Trump paid $1.1 million in taxes during presidency, but $0 in 2020, report showsThank you for reading this post, don't forget to subscribe!
During his first three years as President, Donald J. Trump paid $1.1 million in federal income taxes before not paying taxes as his income declined and losses increased again in 2020, according to tax data released Tuesday by a House committee.
The data, which includes details of Mr. Trump’s federal tax returns from 2015 through his entire tenure in the White House, shows that he began his presidency suffering heavy business losses that have defined much of his career and not paid almost nothing in income tax. But his fortunes changed in 2018, as he reported $24.3 million in adjusted gross income and paid nearly $1 million in federal tax.
Mr. Trump’s tax returns show he was in the black again the following year, reporting $4.4 million in income and paying $133,445 in tax. But in 2020, as the country reeled from the coronavirus pandemic, his finances reversed course: Mr. Trump posted a $4.8 million loss and zero income tax.
The fresh details on Mr. Trump’s taxes emerged from two reports released late Tuesday by the House Ways and Means Committee, which had been fighting a legal battle to obtain Internal Revenue Service records that went all the way to the Supreme Court . The reports contain the summary of the commission’s findings, but not the raw tax returns, which are expected to be released in the coming days.
The new information adds to what is publicly known about Mr. Trump’s income tax history, something he has fought for years to keep hidden. Two years ago, The New York Times detailed data from tax returns lasting more than two decades for Mr. Trump and the hundreds of companies that make up his business organization. These records tell a fundamentally different story than the one he sold the American public.
His reports to the IRS portray a businessman who earns hundreds of millions of dollars a year but accumulates chronic losses that he aggressively uses to avoid paying taxes. But while the personal income tax data analyzed by The Times covers only his first year in the White House, 2017, the information released Tuesday spans his entire presidency.
As previously reported by The Times, Mr. Trump paid just $750 in federal income tax and reported $12.9 million in losses in his first year as president, in keeping with a long pattern of reporting losses and paying of little or no taxes. Recently released figures show that in 2018, his sudden burst of income was mainly due to him selling properties or investments for a profit of $22 million. He also appears to have exhausted the business losses he carried forward year after year to reduce his taxable income. The exact source of the profit is not clear from the reports.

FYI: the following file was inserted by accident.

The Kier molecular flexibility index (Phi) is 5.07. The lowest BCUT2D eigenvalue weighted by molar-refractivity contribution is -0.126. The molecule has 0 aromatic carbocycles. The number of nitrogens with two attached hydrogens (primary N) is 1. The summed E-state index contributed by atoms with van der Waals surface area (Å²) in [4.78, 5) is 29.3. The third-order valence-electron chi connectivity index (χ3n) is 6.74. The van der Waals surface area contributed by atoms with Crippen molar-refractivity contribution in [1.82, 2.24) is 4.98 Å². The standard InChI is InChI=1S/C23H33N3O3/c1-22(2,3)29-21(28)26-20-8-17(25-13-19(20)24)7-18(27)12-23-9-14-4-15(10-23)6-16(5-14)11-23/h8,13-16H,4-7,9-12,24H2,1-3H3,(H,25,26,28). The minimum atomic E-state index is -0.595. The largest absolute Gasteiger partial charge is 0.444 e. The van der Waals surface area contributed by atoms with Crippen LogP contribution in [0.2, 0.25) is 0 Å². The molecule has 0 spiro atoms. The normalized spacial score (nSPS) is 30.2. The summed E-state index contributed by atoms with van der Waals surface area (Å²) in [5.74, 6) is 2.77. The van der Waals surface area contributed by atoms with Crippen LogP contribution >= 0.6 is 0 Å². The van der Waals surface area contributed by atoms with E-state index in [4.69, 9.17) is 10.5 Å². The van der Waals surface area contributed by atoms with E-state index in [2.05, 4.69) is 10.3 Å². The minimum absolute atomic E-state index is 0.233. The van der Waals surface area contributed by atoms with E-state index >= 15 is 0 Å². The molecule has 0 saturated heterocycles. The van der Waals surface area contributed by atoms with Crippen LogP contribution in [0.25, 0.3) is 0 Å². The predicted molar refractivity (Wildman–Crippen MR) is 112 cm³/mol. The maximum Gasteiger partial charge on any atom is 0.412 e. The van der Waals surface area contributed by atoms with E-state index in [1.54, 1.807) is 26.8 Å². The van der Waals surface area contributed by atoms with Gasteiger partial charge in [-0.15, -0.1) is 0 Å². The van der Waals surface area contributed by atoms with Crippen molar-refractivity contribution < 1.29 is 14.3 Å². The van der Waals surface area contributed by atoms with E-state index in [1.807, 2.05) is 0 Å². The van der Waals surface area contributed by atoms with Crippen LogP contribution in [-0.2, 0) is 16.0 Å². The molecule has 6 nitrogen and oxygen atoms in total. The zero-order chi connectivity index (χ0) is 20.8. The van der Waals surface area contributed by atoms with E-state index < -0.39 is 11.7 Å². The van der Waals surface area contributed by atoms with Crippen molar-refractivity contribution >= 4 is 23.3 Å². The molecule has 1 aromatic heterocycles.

By 2020, however, Mr. Trump was back to reporting losses. In fact, despite capital gains that boosted his profit in 2018, all of his core businesses — mostly real estate, golf courses and hotels — continued to post losses each year totaling $60 million during his presidency. He was able to recover $5.47 million because he had made millions of dollars in estimated tax payments that he ultimately did not owe.
Tuesday’s report also raises questions about some of Mr. Trump’s business practices, and the panel has asked the IRS to further investigate some of them. Among them are his charitable donations.
Tax records previously obtained by The Times show that Mr. Trump did significant charitable donations over the years, but most of it came in the form of land grants, often after he had exhausted his efforts to develop it.
The new tax records showed that while in the White House, Mr. Trump made charitable cash contributions, something the House committee said warranted further investigation.
“We would ask whether large cash contributions are supported by the necessary justification,” the report said.
The Times’ findings were cited several times in the report and helped shape the direction of the committee’s investigation.
For example, Mr. Trump owns an estate in Westchester County, New York called Seven Springs. For years it was classified as a private residence. Tax records obtained in 2020 by The Times show that in 2014, Mr. Trump reclassified the property as an investment property.
Since then, he’s written off $2.2 million in property taxes as a business expense — even though the law only allows people to write off $10,000 in property taxes a year.
On Tuesday, the committee revealed that the IRS is looking into this tax maneuver.
The reports also show that Mr. Trump continues to collect large amounts of interest income, totaling $38.1 million during his presidency. They did not disclose the source of that income, but tax returns previously obtained by The Times show that in 2017, almost all of his interest income came from his share of profits earned by a partnership controlled by Vornado Realty Trust .
The partnership owns two valuable office towers: 1290 Sixth Avenue in Manhattan; and 555 California Street in San Francisco. Mr Trump, who has a 30 per cent stake in the partnership, has no power over its management and it has always been its best-performing asset.
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